Show how your national group has local impact. Plan ahead to line up area customers and supporters, as well as provide background facts, to ensure credibility.
Photos given to reporters and shared via social media accounts must adhere to your objectives. Reputation management entails confining the discussion to the facts and ensuring personal privacy is respected and maintained.
Look beyond The New York Times. The online formats of industry trade publications are hungry for fresh content, daily. Provide actionable information and visuals to land this coverage.
Keep your insights accessible. Incorporate imagery and limit use of technical language; your readers might forward your ideas to colleagues who are less conversant with the issue.
Public Relations activity affects more than sales. Miserly Communications spending may save dollars, and also affect how customers, prospects and industry observers remember — or overlook — your organization.
Reporters always want to know what lies ahead. Be the one to anticipate the trends about to happen.
A photograph is worth 1,000 words. People in the picture are an engaging testimonial in your brochures, on your website, in media outreach and in your emails.
An active photo grabs attention. Focus on a staff member interacting with a client or a visitor, who is seen from the back or in profile.
Teach your contacts and prospects in partnership with other groups. The fundamentals, advanced techniques, new technologies or latest trends in your field are vital subjects for sessions sponsored by organizations whose marketing muscle will fill the room.
As a Guest Blogger, you can write whenever it suits your schedule. You’re free to produce timely, insightful content and, chances are, the host will welcome the respite from their frequent writing frenzy.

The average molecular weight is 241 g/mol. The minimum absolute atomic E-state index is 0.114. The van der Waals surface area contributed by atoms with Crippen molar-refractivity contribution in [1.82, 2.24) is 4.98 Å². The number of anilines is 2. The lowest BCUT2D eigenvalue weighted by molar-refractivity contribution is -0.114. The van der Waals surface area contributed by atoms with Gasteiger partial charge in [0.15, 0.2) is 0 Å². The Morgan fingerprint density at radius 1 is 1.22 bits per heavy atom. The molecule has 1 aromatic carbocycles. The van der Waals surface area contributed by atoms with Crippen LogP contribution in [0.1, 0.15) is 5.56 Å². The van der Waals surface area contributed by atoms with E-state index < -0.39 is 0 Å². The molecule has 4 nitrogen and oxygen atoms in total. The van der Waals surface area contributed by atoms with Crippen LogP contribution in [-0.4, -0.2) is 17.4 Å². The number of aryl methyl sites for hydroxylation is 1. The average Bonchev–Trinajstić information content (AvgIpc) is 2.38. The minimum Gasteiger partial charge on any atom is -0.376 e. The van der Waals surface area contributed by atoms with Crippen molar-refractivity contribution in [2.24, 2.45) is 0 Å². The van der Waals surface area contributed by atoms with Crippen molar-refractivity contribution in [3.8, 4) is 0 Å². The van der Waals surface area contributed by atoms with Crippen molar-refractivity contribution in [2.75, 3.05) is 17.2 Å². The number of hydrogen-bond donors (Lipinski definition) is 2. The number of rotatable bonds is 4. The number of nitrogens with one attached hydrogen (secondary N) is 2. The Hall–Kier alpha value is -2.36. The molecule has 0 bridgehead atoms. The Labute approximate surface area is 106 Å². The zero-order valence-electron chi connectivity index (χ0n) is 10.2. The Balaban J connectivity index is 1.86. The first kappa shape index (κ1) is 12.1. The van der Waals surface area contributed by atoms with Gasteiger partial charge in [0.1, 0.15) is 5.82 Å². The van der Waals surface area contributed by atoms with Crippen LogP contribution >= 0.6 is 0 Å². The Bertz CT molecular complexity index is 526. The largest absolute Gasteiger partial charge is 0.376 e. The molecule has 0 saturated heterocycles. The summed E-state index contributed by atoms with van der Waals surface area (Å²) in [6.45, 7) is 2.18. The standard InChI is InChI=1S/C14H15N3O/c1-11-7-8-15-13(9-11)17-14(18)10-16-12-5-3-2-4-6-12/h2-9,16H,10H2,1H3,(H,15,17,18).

Harness the power of a client testimonial at a membership group’s event. A case study comes to life when a client tells your shared success story. Audience members visualize themselves participating in the process and achieving similar results, fueled by your insight and services.
Why you? And why now? That’s what reporters will ask. Introduce yourself, your organization, your event, etc., to journalists at appropriate publications in a memorable way. Reporters call the people they know and they do not call people who wait for the phone to ring. Find a reason to put your name in front of the press as an authoritative source on a timely matter.
Who do YOU know? Board members, advisory board members, former officers. Everyone knows someone worth knowing, so spend some quality one-on-one time with the inner circle to build lists of contacts and locate candidates whose presence will enrich your group’s fundraiser.
Always Be Celebrating Success. Make sure your contract or engagement letter allows you to possibly mention your work with the client in future media outreach and marketing activity. This way you don’t need to ask for permission after the project is completed.
Confirm spelling of all names. After a phone interview, send a follow-up note to the reporter with relevant names, websites and email addresses in a large font.
Make a list of topics to tell the reporter. Print in a large, easy-to-read font to consult when you have a phone interview.